The company said each criminal gang that used WastedLocker appeared to be rebuilding the source to suit its own ends and thus a targeted build was used against Garmin.
In a detailed technical analysis of the relatively new malware, Kaspersky researcher Fedor Sinitsyn said WastedLocker had a command line interface that allowed it to accept different arguments that controlled the way it operated.
One was a "p" switch that indicated priority and was used to direct the malware to encrypt a specified directory first and then add its name to an exclusion list to prevent it being processed a second time.
The malware also had an "f" switch that could be used to specify encryption of a single directory.
A third argument, specified by the use of "u" told the package to encrypt files on a specified network using the authentication afforded by the credentials provided.
A screenshot of the ransom note generated by WastedLocker. Courtesy Kaspersky
The use of the "r" switch would launch the following sequence of actions:
- Delete ;
- Copy to %WINDIR%\system32\<rand>.exe using a random substring from the list of subkeys of the registry key SYSTEM\CurrentControlSet\Control\;
- Create a service with a name chosen similarly to the method described above. If a service with this name already exists, append the prefix “Ms” (e.g. if the service “Power” already exists, the malware will create a new one with the name “MsPower”). The command line for the new service will be set to “%WINDIR%\system32\<rand>.exe -s”;
- Start this service and wait until it finishes working;
- Delete the service.
- FInally, the "s" switch would start a created service which would result in all files that were locatable being encrypted.
Sinitsyn said one more interesting feature of WastedLocker was the manner in which it bypassed the user account control feature in Windows; this allows someone who has ordinary user privileges to run code that requires admin privileges by clicking agree on a pop-up that the system generates when such an operation was attempted.
The malware noted the privileges it had when it was started and silently tried to elevate its privileges using a known bypass technique:
- Create a new directory in %appdata%; the directory name is chosen at random from the substrings found in the list of subkeys of the registry key SYSTEM\CurrentControlSet\Control\;
- Copy a random EXE or DLL file from the system directory to this new directory;
- Write the trojan’s own body into the alternate NTFS stream “:bin” of this system file;
- Create a new temporary directory and set its mount point to “C:\Windows ” (with a trailing whitespace) using the API function NtFsControlFile with the flag IO_REPARSE_TAG_MOUNT_POINT;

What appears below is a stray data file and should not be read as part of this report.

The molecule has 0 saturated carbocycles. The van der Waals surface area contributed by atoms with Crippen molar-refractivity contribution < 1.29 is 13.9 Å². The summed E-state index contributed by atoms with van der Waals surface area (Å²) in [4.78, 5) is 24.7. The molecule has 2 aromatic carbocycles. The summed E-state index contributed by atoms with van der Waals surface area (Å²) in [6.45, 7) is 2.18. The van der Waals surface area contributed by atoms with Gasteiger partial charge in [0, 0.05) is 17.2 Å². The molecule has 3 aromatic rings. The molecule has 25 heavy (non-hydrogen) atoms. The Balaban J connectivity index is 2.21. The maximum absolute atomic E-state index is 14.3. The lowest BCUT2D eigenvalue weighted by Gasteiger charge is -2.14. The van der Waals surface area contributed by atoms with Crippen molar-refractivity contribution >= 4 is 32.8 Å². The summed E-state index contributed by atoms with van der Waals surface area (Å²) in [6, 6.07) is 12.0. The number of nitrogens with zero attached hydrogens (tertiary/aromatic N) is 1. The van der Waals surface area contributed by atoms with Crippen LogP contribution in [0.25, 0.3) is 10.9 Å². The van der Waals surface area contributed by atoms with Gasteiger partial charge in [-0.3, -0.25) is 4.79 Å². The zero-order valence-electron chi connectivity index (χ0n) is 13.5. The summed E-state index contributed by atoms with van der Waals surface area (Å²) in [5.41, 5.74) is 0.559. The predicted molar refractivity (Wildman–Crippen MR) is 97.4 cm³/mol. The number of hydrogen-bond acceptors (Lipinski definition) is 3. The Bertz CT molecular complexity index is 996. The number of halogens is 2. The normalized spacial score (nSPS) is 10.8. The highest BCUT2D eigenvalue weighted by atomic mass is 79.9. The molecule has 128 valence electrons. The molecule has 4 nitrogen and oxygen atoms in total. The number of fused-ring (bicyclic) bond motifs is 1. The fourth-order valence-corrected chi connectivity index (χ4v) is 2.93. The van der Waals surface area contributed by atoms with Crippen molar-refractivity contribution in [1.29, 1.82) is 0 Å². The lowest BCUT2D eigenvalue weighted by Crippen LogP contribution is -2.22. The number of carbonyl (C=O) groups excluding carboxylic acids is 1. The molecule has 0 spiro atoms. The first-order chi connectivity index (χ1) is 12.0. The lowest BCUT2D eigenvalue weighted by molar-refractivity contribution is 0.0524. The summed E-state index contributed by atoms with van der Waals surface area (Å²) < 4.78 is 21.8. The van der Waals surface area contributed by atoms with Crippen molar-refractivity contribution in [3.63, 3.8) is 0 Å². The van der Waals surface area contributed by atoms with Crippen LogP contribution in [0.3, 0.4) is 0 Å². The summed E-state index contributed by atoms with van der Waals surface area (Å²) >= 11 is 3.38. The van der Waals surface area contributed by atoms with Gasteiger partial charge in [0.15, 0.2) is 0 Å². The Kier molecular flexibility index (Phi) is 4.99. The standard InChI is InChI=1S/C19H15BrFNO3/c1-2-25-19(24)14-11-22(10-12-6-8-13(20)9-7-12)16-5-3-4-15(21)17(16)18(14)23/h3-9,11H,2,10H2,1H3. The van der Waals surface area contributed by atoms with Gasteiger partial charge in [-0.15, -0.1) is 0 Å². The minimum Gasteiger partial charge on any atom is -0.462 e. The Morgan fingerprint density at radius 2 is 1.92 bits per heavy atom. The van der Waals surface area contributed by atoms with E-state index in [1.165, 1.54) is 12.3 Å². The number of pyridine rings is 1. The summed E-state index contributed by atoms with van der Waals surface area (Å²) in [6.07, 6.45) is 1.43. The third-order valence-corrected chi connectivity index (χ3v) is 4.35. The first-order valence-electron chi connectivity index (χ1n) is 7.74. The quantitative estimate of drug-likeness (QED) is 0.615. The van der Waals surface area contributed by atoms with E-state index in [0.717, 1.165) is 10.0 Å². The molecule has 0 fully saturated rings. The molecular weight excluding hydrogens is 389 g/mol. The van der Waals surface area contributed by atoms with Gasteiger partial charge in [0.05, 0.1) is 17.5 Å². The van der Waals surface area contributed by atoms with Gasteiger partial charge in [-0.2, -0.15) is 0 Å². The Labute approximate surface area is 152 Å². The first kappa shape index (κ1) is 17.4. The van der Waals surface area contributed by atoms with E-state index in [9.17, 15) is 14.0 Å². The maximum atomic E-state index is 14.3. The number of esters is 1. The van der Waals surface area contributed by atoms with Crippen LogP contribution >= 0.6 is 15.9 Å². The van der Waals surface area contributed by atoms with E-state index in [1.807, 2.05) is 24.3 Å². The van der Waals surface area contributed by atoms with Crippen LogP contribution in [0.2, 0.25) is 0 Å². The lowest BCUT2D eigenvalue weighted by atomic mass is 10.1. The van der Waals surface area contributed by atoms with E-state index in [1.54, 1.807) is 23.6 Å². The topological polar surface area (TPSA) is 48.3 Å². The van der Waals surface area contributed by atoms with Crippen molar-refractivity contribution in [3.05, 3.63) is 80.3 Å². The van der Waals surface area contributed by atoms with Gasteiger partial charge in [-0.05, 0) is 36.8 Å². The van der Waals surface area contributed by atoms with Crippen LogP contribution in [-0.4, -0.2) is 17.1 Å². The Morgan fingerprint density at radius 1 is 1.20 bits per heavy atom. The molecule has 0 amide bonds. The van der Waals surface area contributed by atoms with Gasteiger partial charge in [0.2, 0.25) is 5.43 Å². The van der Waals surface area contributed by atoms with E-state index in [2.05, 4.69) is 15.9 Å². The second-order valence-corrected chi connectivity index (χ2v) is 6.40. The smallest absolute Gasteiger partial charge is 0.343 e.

- Create a new subdirectory named “system32” inside the temporary directory. As a result of the previous step, this new subdirectory can be equally successfully addressed as “%temp%\<directory_name>\system32” or “C:\Windows \system32” (note the whitespace);
- Copy the legitimate winsat.exe and winmm.dll into this subdirectory;
- Patch winmm.dll: replace the entry point code with a short fragment of malicious code whose only purpose is to launch the content of the alternate NTFS stream created on step 2; and
- Launch winsat.exe, which will trigger the loading of the patched winmm.dll as a result of DLL hijacking.
Sinitsyn also found that the encryption scheme used by the malware was a combination of the AES and RSA algorithms. "The search mask to choose which files will be encrypted, as well as the list of the ignored paths are set in the configuration of the malware," he noted.
He said tor each processed file, WastedLocker generated a unique 256-bit key and a 128-bit IV which would be used to encrypt the file content using the AES-256 algorithm in CBC mode.
"The implementation of file operations is worthy of note, as it employs file mapping for data access. It must have been an attempt by the criminals to maximise the trojan’s performance and/or avoid detection by security solutions," he theorised. "Each encrypted file will get a new additional extension: .garminwasted."
Sinitsyn discovered that the trojan implemented a way of integrity control as part of its file encryption routine, calculating an MD5 hash of the original content of each processed file, and using this hash to ensure the correctness of the procedure.
Additionally, WastedLocker used a publicly available reference implementation of an RSA algorithm named “rsaref”.